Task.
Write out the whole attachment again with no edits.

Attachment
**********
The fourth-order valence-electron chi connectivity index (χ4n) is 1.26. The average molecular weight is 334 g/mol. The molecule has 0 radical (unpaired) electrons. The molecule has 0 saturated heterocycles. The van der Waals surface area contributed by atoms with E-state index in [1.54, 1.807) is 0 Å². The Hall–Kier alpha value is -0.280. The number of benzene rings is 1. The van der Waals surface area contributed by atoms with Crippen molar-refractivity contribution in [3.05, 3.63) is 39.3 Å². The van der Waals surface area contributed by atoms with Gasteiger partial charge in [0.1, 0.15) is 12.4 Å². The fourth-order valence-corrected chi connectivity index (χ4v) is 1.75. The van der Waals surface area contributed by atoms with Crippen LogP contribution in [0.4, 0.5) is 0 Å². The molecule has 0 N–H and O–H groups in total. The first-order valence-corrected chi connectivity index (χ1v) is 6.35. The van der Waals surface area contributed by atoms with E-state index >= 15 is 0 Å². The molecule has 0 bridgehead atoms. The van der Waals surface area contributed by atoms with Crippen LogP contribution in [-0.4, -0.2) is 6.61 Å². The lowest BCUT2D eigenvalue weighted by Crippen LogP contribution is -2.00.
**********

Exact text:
The fourth-order valence-electron chi connectivity index (χ4n) is 1.26. The average molecular weight is 334 g/mol. The molecule has 0 radical (unpaired) electrons. The molecule has 0 saturated heterocycles. The van der Waals surface area contributed by atoms with E-state index in [1.54, 1.807) is 0 Å². The Hall–Kier alpha value is -0.280. The number of benzene rings is 1. The van der Waals surface area contributed by atoms with Crippen molar-refractivity contribution in [3.05, 3.63) is 39.3 Å². The van der Waals surface area contributed by atoms with Gasteiger partial charge in [0.1, 0.15) is 12.4 Å². The fourth-order valence-corrected chi connectivity index (χ4v) is 1.75. The van der Waals surface area contributed by atoms with Crippen LogP contribution in [0.4, 0.5) is 0 Å². The molecule has 0 N–H and O–H groups in total. The first-order valence-corrected chi connectivity index (χ1v) is 6.35. The van der Waals surface area contributed by atoms with E-state index >= 15 is 0 Å². The molecule has 0 bridgehead atoms. The van der Waals surface area contributed by atoms with Crippen LogP contribution in [-0.4, -0.2) is 6.61 Å². The lowest BCUT2D eigenvalue weighted by Crippen LogP contribution is -2.00.